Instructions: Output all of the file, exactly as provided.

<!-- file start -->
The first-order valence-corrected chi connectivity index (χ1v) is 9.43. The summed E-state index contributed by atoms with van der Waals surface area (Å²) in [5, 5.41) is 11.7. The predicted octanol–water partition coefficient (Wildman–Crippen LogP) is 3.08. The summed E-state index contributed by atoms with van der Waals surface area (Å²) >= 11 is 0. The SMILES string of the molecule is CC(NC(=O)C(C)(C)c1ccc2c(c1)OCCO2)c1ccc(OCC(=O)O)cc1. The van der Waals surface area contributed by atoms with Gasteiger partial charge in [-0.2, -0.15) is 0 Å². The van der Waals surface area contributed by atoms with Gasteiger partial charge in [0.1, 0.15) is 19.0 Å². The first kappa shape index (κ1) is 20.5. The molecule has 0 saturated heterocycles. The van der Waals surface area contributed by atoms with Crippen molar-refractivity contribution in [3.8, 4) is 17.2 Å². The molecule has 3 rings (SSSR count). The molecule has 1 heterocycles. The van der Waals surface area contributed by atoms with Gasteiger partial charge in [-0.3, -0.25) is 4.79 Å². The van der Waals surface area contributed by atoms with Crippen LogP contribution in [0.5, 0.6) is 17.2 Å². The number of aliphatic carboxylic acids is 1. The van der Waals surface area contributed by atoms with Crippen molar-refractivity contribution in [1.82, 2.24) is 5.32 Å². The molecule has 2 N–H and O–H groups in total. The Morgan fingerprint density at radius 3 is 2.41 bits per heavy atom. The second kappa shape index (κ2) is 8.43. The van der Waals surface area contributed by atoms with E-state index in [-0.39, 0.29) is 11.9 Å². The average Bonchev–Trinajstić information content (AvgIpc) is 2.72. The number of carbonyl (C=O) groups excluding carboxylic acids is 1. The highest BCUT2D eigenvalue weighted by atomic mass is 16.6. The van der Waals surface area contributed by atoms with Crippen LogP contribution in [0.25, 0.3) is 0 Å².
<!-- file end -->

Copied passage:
The first-order valence-corrected chi connectivity index (χ1v) is 9.43. The summed E-state index contributed by atoms with van der Waals surface area (Å²) in [5, 5.41) is 11.7. The predicted octanol–water partition coefficient (Wildman–Crippen LogP) is 3.08. The summed E-state index contributed by atoms with van der Waals surface area (Å²) >= 11 is 0. The SMILES string of the molecule is CC(NC(=O)C(C)(C)c1ccc2c(c1)OCCO2)c1ccc(OCC(=O)O)cc1. The van der Waals surface area contributed by atoms with Gasteiger partial charge in [-0.2, -0.15) is 0 Å². The van der Waals surface area contributed by atoms with Gasteiger partial charge in [0.1, 0.15) is 19.0 Å². The first kappa shape index (κ1) is 20.5. The molecule has 0 saturated heterocycles. The van der Waals surface area contributed by atoms with Crippen molar-refractivity contribution in [3.8, 4) is 17.2 Å². The molecule has 3 rings (SSSR count). The molecule has 1 heterocycles. The van der Waals surface area contributed by atoms with Gasteiger partial charge in [-0.3, -0.25) is 4.79 Å². The van der Waals surface area contributed by atoms with Crippen LogP contribution in [0.5, 0.6) is 17.2 Å². The number of aliphatic carboxylic acids is 1. The van der Waals surface area contributed by atoms with Crippen molar-refractivity contribution in [1.82, 2.24) is 5.32 Å². The molecule has 2 N–H and O–H groups in total. The Morgan fingerprint density at radius 3 is 2.41 bits per heavy atom. The second kappa shape index (κ2) is 8.43. The van der Waals surface area contributed by atoms with E-state index in [-0.39, 0.29) is 11.9 Å². The average Bonchev–Trinajstić information content (AvgIpc) is 2.72. The number of carbonyl (C=O) groups excluding carboxylic acids is 1. The highest BCUT2D eigenvalue weighted by atomic mass is 16.6. The van der Waals surface area contributed by atoms with Crippen LogP contribution in [0.25, 0.3) is 0 Å².